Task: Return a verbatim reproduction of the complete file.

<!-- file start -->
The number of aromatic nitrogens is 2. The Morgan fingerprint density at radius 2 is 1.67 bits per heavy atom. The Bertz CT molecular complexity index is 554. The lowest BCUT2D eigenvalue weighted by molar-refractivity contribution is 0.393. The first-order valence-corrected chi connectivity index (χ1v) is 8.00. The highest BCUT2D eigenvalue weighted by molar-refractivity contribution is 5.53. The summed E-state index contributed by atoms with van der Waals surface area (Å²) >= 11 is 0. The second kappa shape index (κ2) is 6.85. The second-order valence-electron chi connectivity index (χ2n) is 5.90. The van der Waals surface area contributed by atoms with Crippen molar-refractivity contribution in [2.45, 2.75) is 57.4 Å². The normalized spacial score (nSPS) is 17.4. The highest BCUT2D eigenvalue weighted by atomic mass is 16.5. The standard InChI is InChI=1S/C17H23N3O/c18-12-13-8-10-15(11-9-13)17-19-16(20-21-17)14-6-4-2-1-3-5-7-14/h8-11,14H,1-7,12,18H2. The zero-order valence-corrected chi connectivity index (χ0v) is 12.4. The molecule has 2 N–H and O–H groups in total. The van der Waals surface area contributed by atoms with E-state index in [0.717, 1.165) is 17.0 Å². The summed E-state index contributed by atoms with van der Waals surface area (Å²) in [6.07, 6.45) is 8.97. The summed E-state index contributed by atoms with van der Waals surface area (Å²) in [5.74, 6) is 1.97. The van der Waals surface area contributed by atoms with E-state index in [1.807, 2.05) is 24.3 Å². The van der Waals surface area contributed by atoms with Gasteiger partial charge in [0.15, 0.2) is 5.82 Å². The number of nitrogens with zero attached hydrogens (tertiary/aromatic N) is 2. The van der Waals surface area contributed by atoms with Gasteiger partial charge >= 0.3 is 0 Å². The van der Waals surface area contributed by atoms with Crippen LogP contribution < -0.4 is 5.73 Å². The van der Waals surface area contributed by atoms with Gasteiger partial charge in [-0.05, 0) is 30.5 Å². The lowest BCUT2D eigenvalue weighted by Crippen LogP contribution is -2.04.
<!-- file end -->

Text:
The number of aromatic nitrogens is 2. The Morgan fingerprint density at radius 2 is 1.67 bits per heavy atom. The Bertz CT molecular complexity index is 554. The lowest BCUT2D eigenvalue weighted by molar-refractivity contribution is 0.393. The first-order valence-corrected chi connectivity index (χ1v) is 8.00. The highest BCUT2D eigenvalue weighted by molar-refractivity contribution is 5.53. The summed E-state index contributed by atoms with van der Waals surface area (Å²) >= 11 is 0. The second kappa shape index (κ2) is 6.85. The second-order valence-electron chi connectivity index (χ2n) is 5.90. The van der Waals surface area contributed by atoms with Crippen molar-refractivity contribution in [2.45, 2.75) is 57.4 Å². The normalized spacial score (nSPS) is 17.4. The highest BCUT2D eigenvalue weighted by atomic mass is 16.5. The standard InChI is InChI=1S/C17H23N3O/c18-12-13-8-10-15(11-9-13)17-19-16(20-21-17)14-6-4-2-1-3-5-7-14/h8-11,14H,1-7,12,18H2. The zero-order valence-corrected chi connectivity index (χ0v) is 12.4. The molecule has 2 N–H and O–H groups in total. The van der Waals surface area contributed by atoms with E-state index in [0.717, 1.165) is 17.0 Å². The summed E-state index contributed by atoms with van der Waals surface area (Å²) in [6.07, 6.45) is 8.97. The summed E-state index contributed by atoms with van der Waals surface area (Å²) in [5.74, 6) is 1.97. The van der Waals surface area contributed by atoms with E-state index in [1.807, 2.05) is 24.3 Å². The van der Waals surface area contributed by atoms with Gasteiger partial charge in [0.15, 0.2) is 5.82 Å². The number of nitrogens with zero attached hydrogens (tertiary/aromatic N) is 2. The van der Waals surface area contributed by atoms with Gasteiger partial charge >= 0.3 is 0 Å². The van der Waals surface area contributed by atoms with Crippen LogP contribution < -0.4 is 5.73 Å². The van der Waals surface area contributed by atoms with Gasteiger partial charge in [-0.05, 0) is 30.5 Å². The lowest BCUT2D eigenvalue weighted by Crippen LogP contribution is -2.04.